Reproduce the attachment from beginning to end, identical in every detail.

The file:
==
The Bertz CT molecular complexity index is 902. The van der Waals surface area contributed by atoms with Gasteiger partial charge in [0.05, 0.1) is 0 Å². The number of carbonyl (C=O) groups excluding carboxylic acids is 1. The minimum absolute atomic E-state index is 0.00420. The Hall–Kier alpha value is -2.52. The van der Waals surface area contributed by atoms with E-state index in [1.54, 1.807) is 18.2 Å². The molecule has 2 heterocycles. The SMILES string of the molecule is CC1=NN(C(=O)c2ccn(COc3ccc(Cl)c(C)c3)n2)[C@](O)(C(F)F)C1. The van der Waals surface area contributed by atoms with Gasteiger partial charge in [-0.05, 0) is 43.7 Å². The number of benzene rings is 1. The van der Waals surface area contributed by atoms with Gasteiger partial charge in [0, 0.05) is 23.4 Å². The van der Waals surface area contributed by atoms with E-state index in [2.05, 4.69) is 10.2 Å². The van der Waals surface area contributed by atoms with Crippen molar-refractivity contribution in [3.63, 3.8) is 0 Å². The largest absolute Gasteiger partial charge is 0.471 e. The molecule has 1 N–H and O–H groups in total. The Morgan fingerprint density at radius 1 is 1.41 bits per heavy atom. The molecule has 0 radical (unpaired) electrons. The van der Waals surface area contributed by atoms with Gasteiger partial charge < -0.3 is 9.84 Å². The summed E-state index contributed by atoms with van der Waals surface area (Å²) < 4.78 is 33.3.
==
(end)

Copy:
The Bertz CT molecular complexity index is 902. The van der Waals surface area contributed by atoms with Gasteiger partial charge in [0.05, 0.1) is 0 Å². The number of carbonyl (C=O) groups excluding carboxylic acids is 1. The minimum absolute atomic E-state index is 0.00420. The Hall–Kier alpha value is -2.52. The van der Waals surface area contributed by atoms with E-state index in [1.54, 1.807) is 18.2 Å². The molecule has 2 heterocycles. The SMILES string of the molecule is CC1=NN(C(=O)c2ccn(COc3ccc(Cl)c(C)c3)n2)[C@](O)(C(F)F)C1. The van der Waals surface area contributed by atoms with Gasteiger partial charge in [-0.05, 0) is 43.7 Å². The number of benzene rings is 1. The van der Waals surface area contributed by atoms with Gasteiger partial charge in [0, 0.05) is 23.4 Å². The van der Waals surface area contributed by atoms with E-state index in [2.05, 4.69) is 10.2 Å². The van der Waals surface area contributed by atoms with Crippen molar-refractivity contribution in [3.63, 3.8) is 0 Å². The largest absolute Gasteiger partial charge is 0.471 e. The molecule has 1 N–H and O–H groups in total. The Morgan fingerprint density at radius 1 is 1.41 bits per heavy atom. The molecule has 0 radical (unpaired) electrons. The van der Waals surface area contributed by atoms with Gasteiger partial charge < -0.3 is 9.84 Å². The summed E-state index contributed by atoms with van der Waals surface area (Å²) < 4.78 is 33.3.